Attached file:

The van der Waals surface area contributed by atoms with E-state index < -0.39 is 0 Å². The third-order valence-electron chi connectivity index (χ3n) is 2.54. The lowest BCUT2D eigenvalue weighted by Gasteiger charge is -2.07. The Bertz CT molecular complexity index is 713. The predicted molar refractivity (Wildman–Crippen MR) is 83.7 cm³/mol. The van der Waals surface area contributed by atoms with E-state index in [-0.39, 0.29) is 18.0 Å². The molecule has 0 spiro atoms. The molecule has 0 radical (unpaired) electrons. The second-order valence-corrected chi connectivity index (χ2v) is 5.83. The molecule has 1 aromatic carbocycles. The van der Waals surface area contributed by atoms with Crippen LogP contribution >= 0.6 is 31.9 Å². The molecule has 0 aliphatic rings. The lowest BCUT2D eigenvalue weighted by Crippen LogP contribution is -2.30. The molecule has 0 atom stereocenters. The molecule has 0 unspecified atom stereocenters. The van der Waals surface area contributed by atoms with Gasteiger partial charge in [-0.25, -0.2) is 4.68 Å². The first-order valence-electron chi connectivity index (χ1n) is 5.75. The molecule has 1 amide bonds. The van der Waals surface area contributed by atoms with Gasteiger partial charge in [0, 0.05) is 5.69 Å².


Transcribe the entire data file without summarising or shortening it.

The van der Waals surface area contributed by atoms with E-state index < -0.39 is 0 Å². The third-order valence-electron chi connectivity index (χ3n) is 2.54. The lowest BCUT2D eigenvalue weighted by Gasteiger charge is -2.07. The Bertz CT molecular complexity index is 713. The predicted molar refractivity (Wildman–Crippen MR) is 83.7 cm³/mol. The van der Waals surface area contributed by atoms with E-state index in [-0.39, 0.29) is 18.0 Å². The molecule has 0 spiro atoms. The molecule has 0 radical (unpaired) electrons. The second-order valence-corrected chi connectivity index (χ2v) is 5.83. The molecule has 1 aromatic carbocycles. The van der Waals surface area contributed by atoms with Crippen LogP contribution >= 0.6 is 31.9 Å². The molecule has 0 aliphatic rings. The lowest BCUT2D eigenvalue weighted by Crippen LogP contribution is -2.30. The molecule has 0 atom stereocenters. The molecule has 0 unspecified atom stereocenters. The van der Waals surface area contributed by atoms with Gasteiger partial charge in [-0.25, -0.2) is 4.68 Å². The first-order valence-electron chi connectivity index (χ1n) is 5.75. The molecule has 1 amide bonds. The van der Waals surface area contributed by atoms with Gasteiger partial charge in [0, 0.05) is 5.69 Å².